The plastic undertray on the XE gives a good deal of protection in normal circumstances and as far as I'm aware brake pipes are made of galvanized or stainless steel which is far stronger stuff than the aluminium fuel cooler mentioned here so no cause for people to worry or get paranoid.
:D
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BRC
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Re: Underside Trim Damage

Post by BRC » Fri Jan 18, 2019 7:32 am

You're absolutely right Phil and in practice I'm thinking of 2 speed humps I am sometimes obliged to "engage" with, both okay on the approach side but severly dipped on the exit. This as a result of a neaby local company driving their very heavy and fully laden dump trucks along that road. Been mentioned many times to our beloved Surrey County Council and met with their usual indifference!
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Re: Underside Trim Damage

Post by ant_in_wales » Fri Jan 18, 2019 8:30 am

Interesting about Good Speed bump strategy!
I'll have to change my way of doing this, plus parking further from my in-laws risky drive.
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Re: Underside Trim Damage

Post by PaulC » Fri Jan 18, 2019 9:45 am

I believe speed cushions were originally designed to be 2 traffic calming measures in one. Firstly they're a speed bump, but secondly they act as a chicane as traffic in both directions was supposed to use the middle cushion (or the centre of the road if there isn't a middle one) - that's why they're marked in the way that they are, you're supposed to hit the arrows with your wheels:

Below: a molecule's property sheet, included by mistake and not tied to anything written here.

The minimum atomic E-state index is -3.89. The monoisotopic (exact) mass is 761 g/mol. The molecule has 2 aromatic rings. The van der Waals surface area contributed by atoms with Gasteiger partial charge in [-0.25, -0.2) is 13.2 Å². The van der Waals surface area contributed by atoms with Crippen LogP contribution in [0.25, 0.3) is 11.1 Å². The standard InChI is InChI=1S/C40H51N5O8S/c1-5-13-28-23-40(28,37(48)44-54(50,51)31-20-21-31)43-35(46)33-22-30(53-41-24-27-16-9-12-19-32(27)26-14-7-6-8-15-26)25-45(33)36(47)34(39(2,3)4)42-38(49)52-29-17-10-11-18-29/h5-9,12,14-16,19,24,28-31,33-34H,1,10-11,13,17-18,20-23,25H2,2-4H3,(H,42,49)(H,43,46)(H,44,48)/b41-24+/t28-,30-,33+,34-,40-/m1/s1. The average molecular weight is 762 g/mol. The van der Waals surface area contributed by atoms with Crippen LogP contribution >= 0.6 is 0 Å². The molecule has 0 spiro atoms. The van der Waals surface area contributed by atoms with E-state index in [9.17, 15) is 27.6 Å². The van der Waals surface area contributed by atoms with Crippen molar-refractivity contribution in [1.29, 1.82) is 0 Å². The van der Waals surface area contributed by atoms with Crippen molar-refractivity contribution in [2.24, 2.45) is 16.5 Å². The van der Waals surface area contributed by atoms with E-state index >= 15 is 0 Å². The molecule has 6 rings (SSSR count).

0bd323af0c8e9511c9f02cd3fb9e3295.jpg

The reason for cushions rather than a full speed bump was for the emergency services to be able to pass with a wheel either side en-route to an emergency (or an ambulance with a patient in the back).

Like most, I go over just the one, but I'm always wary of ones I've not encountered before as although there are specifications they're supposed to meet, they don't always. There's a road near me with 4 along the length, 1 of them feels "normal", 1 of them is so small you can fly over it without any wheel touching it, 1 is quite wide so you hit it no matter what, and the last one seems to be taller than the rest as the top of it is full of scrapes from the underside of vehicles.
Cambridgeshire are starting to introduce 1.7m wide cushions on their roads as they slow down both cars and HGV's, so if you see one and think you can go over it at 30Mph, think again as if it's one of the wide ones you're in for a bit of a shock.

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PhilB
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Re: Underside Trim Damage

Post by PhilB » Fri Jan 18, 2019 10:57 am

I think those arrows are also luminous to make the humps more visible in unlit areas.
:D

One thing about humps is the old pedestrian protection system or the pop up bonnet which fires if you hit someone to reduce injury.
Bloke on the F-Type forums had his fire just going over a full width ramp you sometimes see.
According to the manual it should only work between 16 and 31 mph and on a frontal impact but he says he wasn't going over 15 mph and didn't hit anything.
Either way he had a terrible row with JLR trying to prove it must have been a fault as the car apparently recorded an impact of over 80G.
According to a member over there who is also a doctor, over 80G would be fatal.

Just something to bear in mind before you bounce over those ramps as apparently the cost of fixing it after activation is 4 figures !
:shock: